“You came to be alone with my half-dressed sister in a dimly lit library by accident?” Elizabeth scoffed. Darcy could not prevent a wince; of all the women at the ball, why was she the one to have discovered him in this ridiculous situation?
Darcy drew himself up and straightened his cravat. “Well, yes.” He was aware how absurd the claim sounded, but it was the truth. “When I arrived, Miss Lydia was lying in the corner. I wanted to help her, but I tripped and fell on top…” Darcy’s voice petered out. Any details he added at this point would only make the situation worse.
It did not help that Lydia chose that moment to burst into tears.
“I never thought very highly of you, Mr. Darcy,” Elizabeth intoned as she put a comforting arm around her sister’s shoulders.
Wait, she did not?
“But I at least thought you too honorable to take advantage of girl who is but fifteen!”
Oh, Good Lord! The girl was fifteen? Georgiana was barely older. Elizabeth’s family would think him scarcely better than Wickham. No, it was intolerable!
Darcy rubbed his forehead with the palm of his hand. “I do not molest children!” His voice sounded shrill and strained to his own ears. “Another man was present. He escaped through the door to the gardens! Lydia was already dishabille when I arrived—”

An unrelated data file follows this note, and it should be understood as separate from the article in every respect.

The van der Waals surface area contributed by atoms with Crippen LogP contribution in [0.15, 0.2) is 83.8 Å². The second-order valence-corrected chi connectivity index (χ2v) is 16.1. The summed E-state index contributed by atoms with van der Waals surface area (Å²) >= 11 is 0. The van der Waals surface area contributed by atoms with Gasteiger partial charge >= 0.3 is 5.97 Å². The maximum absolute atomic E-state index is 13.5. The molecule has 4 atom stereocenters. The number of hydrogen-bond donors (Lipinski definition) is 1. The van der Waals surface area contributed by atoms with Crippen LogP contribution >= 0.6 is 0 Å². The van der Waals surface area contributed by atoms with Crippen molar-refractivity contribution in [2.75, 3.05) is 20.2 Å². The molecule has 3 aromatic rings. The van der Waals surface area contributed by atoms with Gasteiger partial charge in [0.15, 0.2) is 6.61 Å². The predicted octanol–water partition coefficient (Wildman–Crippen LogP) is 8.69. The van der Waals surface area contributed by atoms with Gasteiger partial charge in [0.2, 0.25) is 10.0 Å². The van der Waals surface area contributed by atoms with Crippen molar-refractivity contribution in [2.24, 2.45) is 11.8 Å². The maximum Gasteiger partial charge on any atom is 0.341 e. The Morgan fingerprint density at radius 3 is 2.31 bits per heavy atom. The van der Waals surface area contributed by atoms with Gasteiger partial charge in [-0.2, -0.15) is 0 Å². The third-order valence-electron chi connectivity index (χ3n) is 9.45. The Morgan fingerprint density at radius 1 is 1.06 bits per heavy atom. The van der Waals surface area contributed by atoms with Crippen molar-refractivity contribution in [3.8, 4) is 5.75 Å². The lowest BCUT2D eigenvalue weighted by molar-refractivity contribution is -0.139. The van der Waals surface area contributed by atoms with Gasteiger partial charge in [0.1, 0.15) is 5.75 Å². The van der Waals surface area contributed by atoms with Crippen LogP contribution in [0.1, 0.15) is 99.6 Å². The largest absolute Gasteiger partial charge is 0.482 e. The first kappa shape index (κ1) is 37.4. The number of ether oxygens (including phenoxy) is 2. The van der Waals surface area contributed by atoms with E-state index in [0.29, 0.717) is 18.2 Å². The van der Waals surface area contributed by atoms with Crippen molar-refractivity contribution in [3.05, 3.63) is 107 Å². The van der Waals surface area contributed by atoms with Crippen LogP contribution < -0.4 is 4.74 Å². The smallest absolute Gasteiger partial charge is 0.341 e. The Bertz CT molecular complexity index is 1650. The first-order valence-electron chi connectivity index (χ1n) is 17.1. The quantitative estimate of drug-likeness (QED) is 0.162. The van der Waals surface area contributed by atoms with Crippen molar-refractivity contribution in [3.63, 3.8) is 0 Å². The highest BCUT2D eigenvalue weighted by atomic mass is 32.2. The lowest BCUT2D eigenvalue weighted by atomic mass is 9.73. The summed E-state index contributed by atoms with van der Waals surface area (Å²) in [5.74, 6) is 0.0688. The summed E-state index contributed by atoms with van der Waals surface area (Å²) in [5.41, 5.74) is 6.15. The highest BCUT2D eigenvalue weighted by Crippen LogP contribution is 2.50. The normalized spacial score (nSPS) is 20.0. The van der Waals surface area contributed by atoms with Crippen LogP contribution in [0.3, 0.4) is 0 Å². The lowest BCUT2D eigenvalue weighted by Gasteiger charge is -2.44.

“How convenient for you,” Elizabeth sneered. Her words were punctuated by a sob from her sister.
“Ask her!” Darcy demanded. “Ask Miss Lydia. No doubt she arrived here with the man.”
Just as the words left his mouth, Darcy realized how badly he had miscalculated. Lydia’s hands fell from her tear-streaked face, her eyes wide with horror. She would never admit she had willingly accompanied a man into a darkened room.
Mrs. Bennet and Elizabeth stared at Lydia. “Lydia, what happened?” Elizabeth asked gently.
For a moment Darcy entertained the hope that Lydia would tell the truth, but then she shook her head vigorously. “No! There was never anyone else. I am not that sort of girl!” She dabbed her eyes theatrically with a handkerchief.
Some man had undoubtedly lured her away from the dance with promises and flattery she was too naïve to question. If she were not seeking to tarnish his reputation, Darcy would feel more than a fleeting moment of sympathy.
Mrs. Bennet’s shrieks had brought a throng of guests crowding around the library’s doorway, including—much to Darcy’s horror—Bingley and Mr. Bennet. Behind them stood that fool of a cleric, Elizabeth’s cousin. Darcy’s stomach clenched and roiled at the sight of so many eyes observing and judging him.
Pushing his way into the room, Bingley shot Darcy a sympathetic glance. “Mrs. Bennet, I am sure it is all a misunderstanding.”